IO – Donald Trump’s decision to meet North Korea’s dictator, Kim Jung Un, has been widely viewed as abrupt and a huge gamble. Abrupt because it is a common wisdom a presidential summit is the finishing point after lower-level talks are completed. And it is seen as a huge gamble because many fear if the summit is deemed a failure by either or both sides then there is very little room for the United States and North Korea to recover from the collateral damage. Wise hands in the world of diplomacy think a failed summit could even increase the risk of war.
Still, there are reasons to remain optimistic. Kim telling a group of senior South Korean officials in a meeting on March 6 that he wanted to meet Trump to discuss denuclearization and he would put a temporary halt to tests of missiles and nuclear devices was certainly a step in the right direction.
How we have reached this point is no mystery. There is little doubt Trump’s policy of ‘maximum pressure and engagement’ can be largely credited for bringing Kim to the negotiating table. Unlike previous sanctions levied upon the Kim dynasty for the past quarter of a century, the Trump administration’s strategy of maximum pressure, both economic and military, has had the desired effect. By firmly placing the military option on the table and insisting Beijing cooperate to ensure the economic sanctions worked, Trump made it clear to Kim that he meant business.
As CIA Director Mike Pompeo pointed out in a recent interview, past presidential administrations could be described as “whistling past the graveyard” while the North Koreans advanced their nuclear weapons program. No longer.
Now that the maximum pressureportion of Trump’s strategy has led to the beginning of some sort of engagement, one must question how both sides will position themselves in the summit and a fterwards.
Kim reportedly told his South Korean visitors he would be willing to give up his nukes in return for the right security guarantees. What he exactly means by this is still speculation, but if Kim is seeking, as some think he might, for reunification of the Korean Peninsula and the United States to withdraw its military forces from South Korea, neither of these would be acceptable: South Koreans would be aghast to even consider their poor neighbors and the tyrannical Kim family joining them to form a united Korea, and given the size of North Korea’s conventional military forces and biological weapon capabilities, even a denuclearized version of the regime would be seen as a primordial threat to the south in the absence of the American military.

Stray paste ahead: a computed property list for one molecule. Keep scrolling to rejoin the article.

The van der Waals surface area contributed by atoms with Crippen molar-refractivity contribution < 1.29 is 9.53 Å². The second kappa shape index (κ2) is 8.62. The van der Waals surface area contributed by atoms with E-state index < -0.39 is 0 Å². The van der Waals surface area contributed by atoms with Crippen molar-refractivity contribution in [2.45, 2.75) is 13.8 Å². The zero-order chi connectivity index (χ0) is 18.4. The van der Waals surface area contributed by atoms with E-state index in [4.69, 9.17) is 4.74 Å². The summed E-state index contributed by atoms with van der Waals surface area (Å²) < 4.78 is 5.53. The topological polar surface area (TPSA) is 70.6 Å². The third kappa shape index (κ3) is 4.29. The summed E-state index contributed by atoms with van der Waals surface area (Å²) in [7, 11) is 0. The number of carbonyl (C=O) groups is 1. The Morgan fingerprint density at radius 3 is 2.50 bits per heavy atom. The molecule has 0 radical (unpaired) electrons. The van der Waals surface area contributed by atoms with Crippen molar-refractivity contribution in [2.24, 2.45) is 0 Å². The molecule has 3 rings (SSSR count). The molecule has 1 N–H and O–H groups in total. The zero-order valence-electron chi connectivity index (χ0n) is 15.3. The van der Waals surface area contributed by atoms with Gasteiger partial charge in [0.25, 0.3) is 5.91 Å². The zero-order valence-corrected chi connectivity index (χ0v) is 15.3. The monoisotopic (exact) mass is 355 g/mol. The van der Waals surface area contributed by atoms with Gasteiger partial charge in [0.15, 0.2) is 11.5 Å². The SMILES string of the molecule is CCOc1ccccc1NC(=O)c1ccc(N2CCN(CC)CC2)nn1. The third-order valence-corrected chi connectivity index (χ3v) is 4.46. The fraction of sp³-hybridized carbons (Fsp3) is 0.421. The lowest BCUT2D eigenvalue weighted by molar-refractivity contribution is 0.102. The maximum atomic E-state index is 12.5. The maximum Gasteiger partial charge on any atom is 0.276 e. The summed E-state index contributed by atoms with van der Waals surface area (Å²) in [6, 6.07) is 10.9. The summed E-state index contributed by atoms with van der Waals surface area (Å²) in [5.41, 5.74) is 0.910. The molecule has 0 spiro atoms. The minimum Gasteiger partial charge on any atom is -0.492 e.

Similarly, if Trump wants to make a deal, he will have to show some flexibility on the issue of denuclearization. It is high unlikely Pyongyang would consider dismantling its entire nuclear arsenal. Not only has the Kim regime made its nuclear program a source of national pride and rationale for its grip on power, it also looks at the examples of Hussein’s Iraq and Gaddafi’s Libya for what could happen if it were to agree to ridding itself of weapons of mass destruction. Surely a more realistic and pragmatic policy position is needed.
Given the fact the proposed summit is two months away, it is unlikely either side will be ready to offer a comprehensive deal or even willing to discuss any details on a possible deal in the future. On the American side, Trump’s State Department has recently lost its top expert on North Korea, and there is still no U.S. ambassador in Seoul. Kim and his top aides are similarly at a loss when it comes to understanding Trump and his strategic intentions: does he really want peace and, if so, what types of concessions would he be willing to offer?
Hence Trump’s advertising the summit as possibly leading to the “greatest deal in the world” is, very simply, far-fetched. Yet, if Kim and Trump can manage to agree on opening up formal diplomatic channels as a prelude to serious lower-level discussions, the summit would prove to be a success. They could also agree to create a direct communications line between Pyongyang and Washington, a measure that would help in reducing tensions and the risk of miscalculation on either side. Given the nasty rhetoric and threats of going to war that has characterized the U.S.- North Korea relationship over the past year, such measures would be widely welcomed by the international community and indeed constitute a ‘big deal’.